As you know, in September, I auditioned to be added to the WI’s directory of speakers in my region. At the audition, I was really nervous but it seemed to go well. I have heard back since the last time I posted to say that I have been accepted into the directory and I am really pleased about it. I have also received my first booking but incredibly, it is for January 2019! I thought it was a mistake at first but it’s not – they just like to plan ahead! Still, I’m looking forward to it and I’m glad I applied.

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Marketing

As you may know, I did a Kindle countdown deal last month for From Here to Nashville, which saw my debut novel reduced to 99p. I tried to get a BookBub featured deal for it but to no avail – apparently, they only accept 5% of the submissions they receive so that did make me feel a bit better! I did have some success with some smaller promotion companies but although I sold a fair number of copies, it wasn’t earth-shattering. Many people supported me though, especially on Facebook where I also did a promotion, and for that I was very grateful. I also sent out a newsletter to my subscribers (you can join it here if you’d like to be kept up-to-date with what I’m doing), and this was well-received and widely shared.

I have now taken FHTN off its automatic re-enrolment to KDP Select and towards the end of the month, I’m going to expand distribution to other platforms again to see what happens. However, I should say that this year, since The Vineyard in Alsace came out, I have sold five times as many copies of From Here to Nashville as I did last year, so that is good news.

I have had a number of guest appearances on other blogs since my last post was published here. I was featured on the Love Books Group blog for their #FavFive feature and I was also on Delightful Book Reviews talking about a typical day in my writing life as an author. Not only that but The Vineyard in Alsace was also reviewed in France magazine and it was a favourable review too!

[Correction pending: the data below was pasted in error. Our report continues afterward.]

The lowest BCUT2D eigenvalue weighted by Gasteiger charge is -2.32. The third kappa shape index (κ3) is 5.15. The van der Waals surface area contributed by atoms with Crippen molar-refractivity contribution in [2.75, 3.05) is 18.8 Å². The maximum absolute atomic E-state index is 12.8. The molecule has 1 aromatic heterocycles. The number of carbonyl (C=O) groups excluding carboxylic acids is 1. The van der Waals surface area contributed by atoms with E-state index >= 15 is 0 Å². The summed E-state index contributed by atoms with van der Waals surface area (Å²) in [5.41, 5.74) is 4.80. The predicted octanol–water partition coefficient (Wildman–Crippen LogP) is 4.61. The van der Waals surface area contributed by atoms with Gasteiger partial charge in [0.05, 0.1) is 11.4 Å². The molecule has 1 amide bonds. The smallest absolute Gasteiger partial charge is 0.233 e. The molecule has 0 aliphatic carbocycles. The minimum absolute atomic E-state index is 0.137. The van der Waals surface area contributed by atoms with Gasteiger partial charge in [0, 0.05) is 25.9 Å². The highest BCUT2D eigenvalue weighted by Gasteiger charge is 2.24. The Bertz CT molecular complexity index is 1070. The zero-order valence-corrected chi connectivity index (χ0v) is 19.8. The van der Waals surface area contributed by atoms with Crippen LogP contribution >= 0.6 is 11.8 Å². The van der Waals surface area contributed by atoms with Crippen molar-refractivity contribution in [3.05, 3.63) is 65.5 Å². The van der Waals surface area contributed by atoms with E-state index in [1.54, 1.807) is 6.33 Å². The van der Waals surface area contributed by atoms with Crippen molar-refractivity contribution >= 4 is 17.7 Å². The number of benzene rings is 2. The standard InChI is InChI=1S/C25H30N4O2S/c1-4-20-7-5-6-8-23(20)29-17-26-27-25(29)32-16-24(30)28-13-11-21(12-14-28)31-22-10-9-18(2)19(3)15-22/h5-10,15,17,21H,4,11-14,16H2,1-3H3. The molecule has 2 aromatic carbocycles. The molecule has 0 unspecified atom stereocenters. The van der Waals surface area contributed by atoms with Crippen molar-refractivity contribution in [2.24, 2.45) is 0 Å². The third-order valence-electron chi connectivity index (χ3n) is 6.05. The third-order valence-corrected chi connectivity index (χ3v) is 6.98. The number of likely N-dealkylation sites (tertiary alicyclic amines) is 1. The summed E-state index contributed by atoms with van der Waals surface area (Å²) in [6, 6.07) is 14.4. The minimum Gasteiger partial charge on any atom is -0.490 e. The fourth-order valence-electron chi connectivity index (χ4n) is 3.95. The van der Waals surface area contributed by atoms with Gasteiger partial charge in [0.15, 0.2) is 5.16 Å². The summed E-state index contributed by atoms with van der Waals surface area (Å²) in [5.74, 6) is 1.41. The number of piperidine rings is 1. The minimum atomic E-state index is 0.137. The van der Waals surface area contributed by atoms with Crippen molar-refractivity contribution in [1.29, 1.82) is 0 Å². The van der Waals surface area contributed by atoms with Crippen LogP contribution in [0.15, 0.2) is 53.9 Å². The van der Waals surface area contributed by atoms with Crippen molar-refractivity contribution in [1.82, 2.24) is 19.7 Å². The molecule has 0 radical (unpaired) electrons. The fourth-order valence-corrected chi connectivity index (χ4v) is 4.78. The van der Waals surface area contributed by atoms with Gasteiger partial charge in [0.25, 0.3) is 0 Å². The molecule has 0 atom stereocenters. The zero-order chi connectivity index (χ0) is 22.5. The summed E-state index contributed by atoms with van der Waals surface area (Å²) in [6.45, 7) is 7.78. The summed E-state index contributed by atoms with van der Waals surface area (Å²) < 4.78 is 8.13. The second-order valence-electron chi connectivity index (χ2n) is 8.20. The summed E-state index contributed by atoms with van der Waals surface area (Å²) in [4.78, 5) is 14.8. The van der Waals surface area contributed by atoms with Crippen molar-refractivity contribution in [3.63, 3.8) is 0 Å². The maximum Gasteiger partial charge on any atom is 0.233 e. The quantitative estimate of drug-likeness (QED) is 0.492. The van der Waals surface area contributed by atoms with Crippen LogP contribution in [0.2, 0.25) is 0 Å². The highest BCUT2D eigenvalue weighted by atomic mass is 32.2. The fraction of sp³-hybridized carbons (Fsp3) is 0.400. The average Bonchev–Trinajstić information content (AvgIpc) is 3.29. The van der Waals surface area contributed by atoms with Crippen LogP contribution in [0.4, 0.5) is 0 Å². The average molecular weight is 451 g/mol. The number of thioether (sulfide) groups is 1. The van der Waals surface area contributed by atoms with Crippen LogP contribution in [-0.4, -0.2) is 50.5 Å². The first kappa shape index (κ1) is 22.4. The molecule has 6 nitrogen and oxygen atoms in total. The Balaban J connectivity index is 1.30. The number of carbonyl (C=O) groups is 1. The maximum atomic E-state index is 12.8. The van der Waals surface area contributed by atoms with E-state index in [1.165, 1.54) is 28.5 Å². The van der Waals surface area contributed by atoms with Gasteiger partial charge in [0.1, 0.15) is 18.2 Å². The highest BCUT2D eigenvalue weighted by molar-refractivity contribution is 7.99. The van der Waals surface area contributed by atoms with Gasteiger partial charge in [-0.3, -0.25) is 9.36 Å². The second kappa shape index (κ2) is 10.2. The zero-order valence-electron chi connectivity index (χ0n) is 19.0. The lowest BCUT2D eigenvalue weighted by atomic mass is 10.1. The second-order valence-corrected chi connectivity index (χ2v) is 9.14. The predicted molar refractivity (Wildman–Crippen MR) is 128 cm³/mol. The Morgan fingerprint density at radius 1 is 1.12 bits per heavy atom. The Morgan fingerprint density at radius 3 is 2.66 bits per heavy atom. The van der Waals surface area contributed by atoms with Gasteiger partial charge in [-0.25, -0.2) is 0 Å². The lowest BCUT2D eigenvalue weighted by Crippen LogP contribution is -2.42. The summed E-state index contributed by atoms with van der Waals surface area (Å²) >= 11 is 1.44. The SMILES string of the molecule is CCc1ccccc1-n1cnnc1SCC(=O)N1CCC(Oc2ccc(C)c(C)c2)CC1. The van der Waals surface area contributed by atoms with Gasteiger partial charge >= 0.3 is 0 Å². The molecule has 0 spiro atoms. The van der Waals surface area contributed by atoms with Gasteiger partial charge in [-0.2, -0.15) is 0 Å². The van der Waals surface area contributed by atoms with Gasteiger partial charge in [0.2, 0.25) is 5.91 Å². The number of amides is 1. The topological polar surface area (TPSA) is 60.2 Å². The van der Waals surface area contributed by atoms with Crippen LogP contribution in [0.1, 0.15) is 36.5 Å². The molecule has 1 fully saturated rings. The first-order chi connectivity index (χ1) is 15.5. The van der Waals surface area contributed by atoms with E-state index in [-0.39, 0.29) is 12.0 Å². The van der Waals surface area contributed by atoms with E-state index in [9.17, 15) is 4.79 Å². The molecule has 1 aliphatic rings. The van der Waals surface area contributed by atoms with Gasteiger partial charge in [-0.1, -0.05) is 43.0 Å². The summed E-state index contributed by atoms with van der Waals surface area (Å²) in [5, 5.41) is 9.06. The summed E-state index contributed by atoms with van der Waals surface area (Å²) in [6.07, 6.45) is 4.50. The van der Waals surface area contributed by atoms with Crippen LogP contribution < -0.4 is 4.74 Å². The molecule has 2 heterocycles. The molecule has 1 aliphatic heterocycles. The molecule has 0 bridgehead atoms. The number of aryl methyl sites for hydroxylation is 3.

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Social

Next week, I will be giving a talk at our monthly Society of Authors meeting about how I use Scrivener in my writing. Scrivener’s not for everyone but it works for me and our group of writers is very interested to know more about it. If you’re engaged in NaNoWriMo at the moment, Scrivener is usually offered as a prize if you make it to the end. I bought my copy for my half-price way back when I did NaNoWriMo and it has been worth every penny.

I’m also meeting up with my local RNA group for lunch this coming week. Next week, I will be attending the RNA Committee’s Christmas lunch to which I’ve been invited as the Deputy Editor of our quarterly newsletter, and after that, it is our Winter Party in the evening. The week after that I’m meeting another RNA friend for a writerly catch-up as well so will be keeping myself busy, and full (!), with all these social activities.

In the final week of November though, I’m going to The Society of Authors’ AGM because they’re holding some workshops as well, one on ‘Building Your Brand’ with Joanne Harris no less (swooning already!) and one called ‘Beyond the Book’ which is about innovative ways to market your book and reach new audiences. I will report back on all this activity next month.